Our book, The Unbreakable Miss Lovely: How the Church of Scientology tried to destroy Paulette Cooper, is on sale at Amazon in paperback, Kindle, and audiobook versions. We’ve posted photographs of Paulette and scenes from her life at a separate location. Reader Sookie put together a complete index. More information can also be found at the book’s dedicated page.

The Best of the Underground Bunker, 1995-2017 Just starting out here? We’ve picked out the most important stories we’ve covered here at the Undergound Bunker (2012-2017), The Village Voice (2008-2012), New Times Los Angeles (1999-2002) and the Phoenix New Times (1995-1999)

Learn about Scientology with our numerous series with experts…

BLOGGING DIANETICS: We read Scientology’s founding text cover to cover with the help of L.A. attorney and former church member Vance Woodward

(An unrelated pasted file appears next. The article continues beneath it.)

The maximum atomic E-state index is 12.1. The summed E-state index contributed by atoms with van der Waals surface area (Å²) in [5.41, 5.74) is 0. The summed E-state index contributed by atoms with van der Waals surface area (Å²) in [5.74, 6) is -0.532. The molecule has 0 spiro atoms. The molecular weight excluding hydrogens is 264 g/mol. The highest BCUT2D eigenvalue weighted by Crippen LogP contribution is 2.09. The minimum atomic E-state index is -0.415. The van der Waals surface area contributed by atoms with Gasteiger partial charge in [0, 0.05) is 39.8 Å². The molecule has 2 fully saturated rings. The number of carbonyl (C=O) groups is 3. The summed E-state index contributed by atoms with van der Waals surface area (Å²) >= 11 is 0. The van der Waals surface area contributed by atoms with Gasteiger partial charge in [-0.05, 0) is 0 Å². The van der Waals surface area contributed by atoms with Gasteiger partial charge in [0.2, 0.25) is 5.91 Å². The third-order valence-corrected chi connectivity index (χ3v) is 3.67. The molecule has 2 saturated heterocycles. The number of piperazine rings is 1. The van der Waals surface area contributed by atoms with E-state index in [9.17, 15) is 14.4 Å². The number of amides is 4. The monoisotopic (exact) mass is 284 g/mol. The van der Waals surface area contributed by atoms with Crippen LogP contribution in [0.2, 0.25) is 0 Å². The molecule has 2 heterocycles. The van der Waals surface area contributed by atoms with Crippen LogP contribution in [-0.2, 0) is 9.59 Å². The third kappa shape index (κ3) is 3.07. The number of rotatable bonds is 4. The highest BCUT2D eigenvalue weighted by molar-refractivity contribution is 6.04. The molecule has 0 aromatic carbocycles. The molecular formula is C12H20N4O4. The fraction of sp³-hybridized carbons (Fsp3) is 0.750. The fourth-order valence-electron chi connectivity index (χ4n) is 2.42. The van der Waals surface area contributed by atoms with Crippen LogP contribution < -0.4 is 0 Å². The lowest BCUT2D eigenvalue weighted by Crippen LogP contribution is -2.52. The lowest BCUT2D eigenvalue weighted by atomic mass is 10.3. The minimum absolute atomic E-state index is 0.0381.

UP THE BRIDGE: Claire Headley and Bruce Hines train us as Scientologists
GETTING OUR ETHICS IN: Jefferson Hawkins explains Scientology’s system of justice
SCIENTOLOGY MYTHBUSTING: Historian Jon Atack discusses key Scientology concepts

Other links: Shelly Miscavige, ten years gone | The Lisa McPherson story told in real time | The Cathriona White stories | The Leah Remini ‘Knowledge Reports’ | Hear audio of a Scientology excommunication | Scientology’s little day care of horrors | Whatever happened to Steve Fishman? | Felony charges for Scientology’s drug rehab scam | Why Scientology digs bomb-proof vaults in the desert | PZ Myers reads L. Ron Hubbard’s “A History of Man” | Scientology’s Master Spies | The mystery of the richest Scientologist and his wayward sons | Scientology’s shocking mistreatment of the mentally ill | The Underground Bunker’s Official Theme Song | The Underground Bunker FAQ

Our non-Scientology stories: Robert Burnham Jr., the man who inscribed the universe | Notorious alt-right inspiration Kevin MacDonald and his theories about Jewish DNA | The selling of the “Phoenix Lights” | Astronomer Harlow Shapley‘s FBI file | Sex, spies, and local TV news